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Public Radio's Environmental News Magazine (follow us on Google News)

Big City, Big Impact

Air Date: Week of

Paseo de la Reforma as seen from Torre Mayor (Photo: Creative Commons.)

Big cities can make big strides in protecting the environment. Mexico City Mayor Marcelo Ebrard has ambitious plans for the city’s green future, as well as high hopes for the ability of big cities in general to initiate environmental change. Living on Earth’s Steve Curwood caught up with him during a recent visit to the states.


YOUNG: Slow cities are, by definition, small cities. Some big cities are making environmental progress, too. By rethinking how people get around. Mexico City’s Metrobus project has cut CO2 emissions by an estimated 80,000 tons a year. Living on Earth reported on Metrobus when it started up in 2005.


JEFF: We spoke with former city environmental minister Claudia Scheinbaum.

SCHEINBAUM: We have substituted 350 buses for 80 buses, and the 350 buses used to be very old buses, so you have reduction in both in local pollutants and greenhouse gas emissions.

YOUNG: Mexico’s Metrobus was just honored by Harvard University’s Kennedy School of Government for its success. That’s where Living on Earth’s Steve Curwood caught up with Mexico City Mayor, Marcelo Ebrard. The mayor has ambitious plans to green the world’s largest cities.

CURWOOD: You’re off to Copenhagen. The 40 largest cities in the world, I believe, have come together, and a group of you mayors will be there. What do you expect to accomplish in Copenhagen as a mayor?

EBRARD: Well, we want to have an agreement between the most important cities of the world. And then to propose and to pressure the national governments and the global institutions to go faster than they go right now. And based in the effort that the cities already are doing. You take a look at Toronto, even New York, or San Francisco, or London. Every city in the world, the mayor part of them, are taking measures seriously, and fastly. And this is a global issue, so we cannot wait for the national governments to take the initiative because they are behind right now.

CURWOOD: So, what do you do to get national governments to move? What do you do to get your own government to move?

Metro Station in Alameda Central Park (Photo: Hajor, June 2004. Released under cc.by.sa and/or GFDL)

EBRARD: Well, we are pressuring every time to the government in our own country. I think that they understand that they should move faster. And we have an agreement because our plan in the city requires national decisions, for instance, what about the diesel? What about the car industry technology?

Should be a national-level decision, but the city have taken several measures in the past two years that move or pressure the federal government to move faster. For instance, we are going to have in Mexico City in 2011 the electrical cars from Japan and maybe, maybe United States. Maybe, I don’t know. So, this requires a new kind of decision from the federal level in order to supply the energy to the users of those cars, and to improve the regulations about the car industry technologies in Mexico. So, we are going to do this, at the same time the United States, UK, and the Canadian cities. So, it’s going to be a really important pressure to change the regulations in all those countries.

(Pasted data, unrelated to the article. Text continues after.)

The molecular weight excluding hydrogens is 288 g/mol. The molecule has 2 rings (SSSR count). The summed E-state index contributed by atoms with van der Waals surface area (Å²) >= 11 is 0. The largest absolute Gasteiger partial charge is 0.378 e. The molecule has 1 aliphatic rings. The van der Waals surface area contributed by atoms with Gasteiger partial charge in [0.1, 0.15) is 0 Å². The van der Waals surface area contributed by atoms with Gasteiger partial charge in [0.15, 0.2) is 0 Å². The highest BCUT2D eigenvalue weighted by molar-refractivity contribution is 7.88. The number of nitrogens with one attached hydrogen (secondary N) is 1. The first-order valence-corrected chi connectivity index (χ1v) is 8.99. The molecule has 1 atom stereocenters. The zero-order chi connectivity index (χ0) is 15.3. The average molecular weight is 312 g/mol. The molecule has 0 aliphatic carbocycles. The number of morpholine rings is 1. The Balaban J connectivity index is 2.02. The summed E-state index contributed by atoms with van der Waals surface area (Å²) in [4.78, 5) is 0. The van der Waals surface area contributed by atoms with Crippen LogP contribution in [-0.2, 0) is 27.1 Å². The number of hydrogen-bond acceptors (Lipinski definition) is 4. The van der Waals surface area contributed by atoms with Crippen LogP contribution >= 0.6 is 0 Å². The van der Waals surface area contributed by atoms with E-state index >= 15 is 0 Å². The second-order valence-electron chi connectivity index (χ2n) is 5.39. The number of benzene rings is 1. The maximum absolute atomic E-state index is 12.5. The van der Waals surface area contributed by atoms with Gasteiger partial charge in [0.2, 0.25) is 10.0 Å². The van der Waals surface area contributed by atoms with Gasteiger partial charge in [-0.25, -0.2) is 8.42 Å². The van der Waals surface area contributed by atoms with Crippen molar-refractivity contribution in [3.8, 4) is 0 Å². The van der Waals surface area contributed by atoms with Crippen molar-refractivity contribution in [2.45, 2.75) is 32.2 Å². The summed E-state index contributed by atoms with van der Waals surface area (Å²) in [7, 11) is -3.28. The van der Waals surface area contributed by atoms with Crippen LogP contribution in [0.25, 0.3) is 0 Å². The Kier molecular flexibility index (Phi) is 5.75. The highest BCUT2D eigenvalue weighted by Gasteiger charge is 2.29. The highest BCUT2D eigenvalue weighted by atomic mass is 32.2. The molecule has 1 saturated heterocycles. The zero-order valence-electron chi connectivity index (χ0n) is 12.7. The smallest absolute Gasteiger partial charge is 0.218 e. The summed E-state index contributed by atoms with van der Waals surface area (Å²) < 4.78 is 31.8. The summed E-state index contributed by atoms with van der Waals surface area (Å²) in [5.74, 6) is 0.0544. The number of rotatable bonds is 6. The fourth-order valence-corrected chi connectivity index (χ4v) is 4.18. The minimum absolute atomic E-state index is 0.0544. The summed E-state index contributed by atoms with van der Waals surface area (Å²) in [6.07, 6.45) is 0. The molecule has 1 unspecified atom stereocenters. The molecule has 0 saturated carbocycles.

So, as far as I can see, the cities can lead these kind of decisions and really change things in the short term. Because, otherwise, we are going to wait – what, another five years? So, what’s going to happen?

CURWOOD: Now, if you look at the political spectrum, you’re considered more progressive, more to the left than your national government at home, which is considered to the right, more conservative. How do you overcome that gap, to get cooperation on these things?

EBRARD: So, we are talking to the young people, to the middle classes, also. In order to put these green issues at the top of the agenda and it’s working out.

Paseo de la Reforma as seen from Torre Mayor (Photo: Creative Commons.)

CURWOOD: Recently, I think you increased the number of days you can’t drive a car. You started to include Saturday, so that means that in any given Saturday, what a fifth of your voters are unhappy with you.

EBRARD: Well, you know, 80 percent of the people in the city uses right now public transportation facilities – 80 percent. So, it’s very different the situation in Mexico City than here. But, on the other hand I think that if you really want to do things – several times you take positions there are no popular measures, but can be effective. So, you cannot only run the city with service in the short term.

CURWOOD: Some might say that you’re positioning yourself to run for president in 2012. That if the national government doesn’t perform, you’ll hold up Mexico City as a green example on other issues to bolster your candidacy for president – what do you say?

EBRARD: Yes, why not? Why not, we need more equal society in Mexico. And new ideas about innovation. Let’s think in the 21st century, and not the 1st century. So, why not?

YOUNG: Steve Curwood talking with Mexico City mayor Marcelo Ebrard.



Living on Earth’s 2005 story Mexico Transit


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